In most court cases there is the option to attend mediation. This is where an independent mediator will try to help both sides agree a reasonable settlement between them. In family cases the judge will expect both sides to have tried mediation before coming to the court. The judge may adjourn (put off to another day) a hearing to give you the opportunity to consider mediation.

    Where to get help

    You may be able to obtain assistance from:

    o Citizen’s Advice: www.citizensadvice.org.uk;
    o a Law Centre if there is one in your area;
    o the Personal Support Unit (in some cities): www.thepsu.org;
    o or a LawWorks clinic: http://lawworks.org.uk .

    Advice UK’s website provides a lot of useful information www.adviceuk.org.uk
    “We may not win by protesting, but if we don’t protest we will lose. If we stand up to them, there is always a chance we will win.” Hetty Bower

    Any support I provide is offered without liability, if you are unsure please seek professional legal guidance.

    If we have helped you we'd appreciate it if you can leave a review on our Trust Pilot page

    Find Solicitors offering fixed fees on our sister site - JustBeagle.com
    Tags: None

View our Terms and Conditions

LegalBeagles Group uses cookies to enhance your browsing experience and to create a secure and effective website. By using this website, you are consenting to such use.To find out more and learn how to manage cookies please read our Cookie and Privacy Policy.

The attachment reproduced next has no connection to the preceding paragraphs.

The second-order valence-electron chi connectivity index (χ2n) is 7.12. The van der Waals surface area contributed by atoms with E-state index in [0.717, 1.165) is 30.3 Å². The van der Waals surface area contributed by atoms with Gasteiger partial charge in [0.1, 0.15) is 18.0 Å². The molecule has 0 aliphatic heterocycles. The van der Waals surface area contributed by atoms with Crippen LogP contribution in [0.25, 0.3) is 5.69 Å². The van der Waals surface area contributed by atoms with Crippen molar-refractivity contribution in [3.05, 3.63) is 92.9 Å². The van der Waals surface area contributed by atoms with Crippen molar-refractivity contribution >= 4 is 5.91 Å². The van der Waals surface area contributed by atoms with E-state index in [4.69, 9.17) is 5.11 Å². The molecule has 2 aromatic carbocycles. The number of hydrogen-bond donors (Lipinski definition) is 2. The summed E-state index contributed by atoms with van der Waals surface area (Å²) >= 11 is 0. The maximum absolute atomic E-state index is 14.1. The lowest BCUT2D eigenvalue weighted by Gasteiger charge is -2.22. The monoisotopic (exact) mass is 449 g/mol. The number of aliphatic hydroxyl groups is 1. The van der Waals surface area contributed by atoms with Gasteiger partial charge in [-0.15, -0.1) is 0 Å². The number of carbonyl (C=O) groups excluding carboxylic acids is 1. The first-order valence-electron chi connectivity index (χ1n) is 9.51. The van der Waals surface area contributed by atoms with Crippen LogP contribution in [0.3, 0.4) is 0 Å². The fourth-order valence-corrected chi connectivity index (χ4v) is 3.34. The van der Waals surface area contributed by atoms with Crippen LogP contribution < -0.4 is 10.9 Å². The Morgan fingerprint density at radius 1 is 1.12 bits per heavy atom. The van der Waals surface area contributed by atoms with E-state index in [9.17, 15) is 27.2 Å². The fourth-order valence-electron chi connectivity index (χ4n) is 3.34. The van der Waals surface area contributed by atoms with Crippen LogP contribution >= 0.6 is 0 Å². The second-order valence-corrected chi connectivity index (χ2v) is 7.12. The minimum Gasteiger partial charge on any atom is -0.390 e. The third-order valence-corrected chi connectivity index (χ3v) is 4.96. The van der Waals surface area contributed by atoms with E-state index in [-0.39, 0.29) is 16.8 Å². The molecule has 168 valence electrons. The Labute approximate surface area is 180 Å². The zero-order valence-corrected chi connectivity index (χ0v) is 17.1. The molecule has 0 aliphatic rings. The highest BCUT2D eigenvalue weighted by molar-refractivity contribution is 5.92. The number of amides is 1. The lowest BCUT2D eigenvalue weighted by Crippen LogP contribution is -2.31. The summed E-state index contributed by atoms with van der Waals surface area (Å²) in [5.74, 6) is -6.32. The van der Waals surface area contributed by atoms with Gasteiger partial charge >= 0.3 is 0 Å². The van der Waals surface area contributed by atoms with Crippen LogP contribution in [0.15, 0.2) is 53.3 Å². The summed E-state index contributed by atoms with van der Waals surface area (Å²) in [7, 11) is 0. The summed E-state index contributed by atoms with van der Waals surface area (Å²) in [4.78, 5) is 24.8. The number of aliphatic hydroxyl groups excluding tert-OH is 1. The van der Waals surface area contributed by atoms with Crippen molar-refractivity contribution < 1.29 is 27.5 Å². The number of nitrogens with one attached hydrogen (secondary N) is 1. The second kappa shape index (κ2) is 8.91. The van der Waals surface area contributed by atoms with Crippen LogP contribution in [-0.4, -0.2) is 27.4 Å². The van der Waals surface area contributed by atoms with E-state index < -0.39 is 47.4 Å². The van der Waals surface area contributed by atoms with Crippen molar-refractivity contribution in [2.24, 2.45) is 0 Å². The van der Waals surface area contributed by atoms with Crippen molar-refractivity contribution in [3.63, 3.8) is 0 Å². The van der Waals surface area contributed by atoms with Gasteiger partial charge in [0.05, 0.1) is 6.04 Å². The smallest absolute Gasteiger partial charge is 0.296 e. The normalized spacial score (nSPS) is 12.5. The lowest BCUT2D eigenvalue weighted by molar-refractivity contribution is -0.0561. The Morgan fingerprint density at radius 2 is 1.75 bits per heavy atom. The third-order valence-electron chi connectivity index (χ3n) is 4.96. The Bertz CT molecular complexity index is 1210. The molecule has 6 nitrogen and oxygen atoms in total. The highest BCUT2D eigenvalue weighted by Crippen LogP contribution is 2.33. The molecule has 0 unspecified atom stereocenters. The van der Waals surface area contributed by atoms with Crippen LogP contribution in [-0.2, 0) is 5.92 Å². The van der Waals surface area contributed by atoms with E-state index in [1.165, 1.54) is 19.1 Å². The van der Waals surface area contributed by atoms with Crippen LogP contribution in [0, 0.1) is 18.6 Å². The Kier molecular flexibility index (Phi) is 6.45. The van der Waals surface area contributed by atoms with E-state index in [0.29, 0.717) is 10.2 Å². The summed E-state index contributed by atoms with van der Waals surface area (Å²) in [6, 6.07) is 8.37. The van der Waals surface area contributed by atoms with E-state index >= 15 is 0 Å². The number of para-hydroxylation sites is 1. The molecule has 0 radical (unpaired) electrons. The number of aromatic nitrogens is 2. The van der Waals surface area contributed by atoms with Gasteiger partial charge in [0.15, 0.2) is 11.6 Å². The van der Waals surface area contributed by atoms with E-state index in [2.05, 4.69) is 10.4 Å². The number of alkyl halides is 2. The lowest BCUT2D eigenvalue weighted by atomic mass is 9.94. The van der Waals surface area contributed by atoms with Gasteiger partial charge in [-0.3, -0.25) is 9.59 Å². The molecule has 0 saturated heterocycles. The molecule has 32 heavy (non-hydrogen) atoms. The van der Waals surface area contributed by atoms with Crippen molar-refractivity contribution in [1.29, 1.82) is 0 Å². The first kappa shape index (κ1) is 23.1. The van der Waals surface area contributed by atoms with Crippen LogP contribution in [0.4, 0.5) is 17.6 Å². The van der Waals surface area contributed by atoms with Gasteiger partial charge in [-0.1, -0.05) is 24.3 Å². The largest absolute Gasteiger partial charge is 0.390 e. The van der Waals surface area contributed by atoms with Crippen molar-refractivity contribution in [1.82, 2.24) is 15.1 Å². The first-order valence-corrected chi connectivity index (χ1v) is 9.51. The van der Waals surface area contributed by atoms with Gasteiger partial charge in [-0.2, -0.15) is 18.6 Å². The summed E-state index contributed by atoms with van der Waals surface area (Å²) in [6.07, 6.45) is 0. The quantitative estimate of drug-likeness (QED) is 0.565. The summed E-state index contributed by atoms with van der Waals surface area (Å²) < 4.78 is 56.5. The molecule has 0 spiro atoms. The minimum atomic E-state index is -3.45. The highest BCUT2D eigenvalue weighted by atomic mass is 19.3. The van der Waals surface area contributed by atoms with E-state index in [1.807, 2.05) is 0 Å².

If you would like to opt in, or out, of receiving news and marketing from LegalBeagles Group Ltd you can amend your settings at any time here.

If you would like to cancel your registration please Contact Us. We will delete your user details on request, however, any previously posted user content will remain on the site with your username removed and 'Guest' inserted.


1 of 2 < >


Pre-Action Letters
First Steps
Check dates
Acknowledge Claim
CCA Request
CPR 31.14 Request
Subject Access Request Letter
Example Defence
Set Aside Application
Witness Statements

If you received a court claim and would like some help and support dealing with it, please read the first steps and make a new thread in the forum with as much information as you can.

NOTE: If you receive a court claim note these dates in your calendar ...
Acknowledge Claim - within 14 days from Service

Defend Claim - within 28 days from Service (IF you acknowledged in time)

If you fail to Acknowledge the claim you may have a default judgment awarded against you, likewise, if you fail to enter your defence within 28 days from Service.

We now feature a number of specialist consumer credit debt solicitors on our sister site, JustBeagle.com
If your case is over £10,000 or particularly complex it may be worth a chat with a solicitor, often they will be able to help on a fixed fee or CFA (no win, no fee) basis.
2 of 2 < >

Need Formal Help?

Search and Compare fixed fee legal services and find a solicitor near you.

Find a Law Firm

See more
See less

Court Claim ?

Guides and Letters

upgrade to vip

Want exclusive access to forums, more privacy and a live chat box? Upgrade to become a bigger part of our community.

only £15/yr

Offers available. No subscription traps.

sign up now

Search and Compare fixed fee legal services and find a solicitor near you.

Find a Law Firm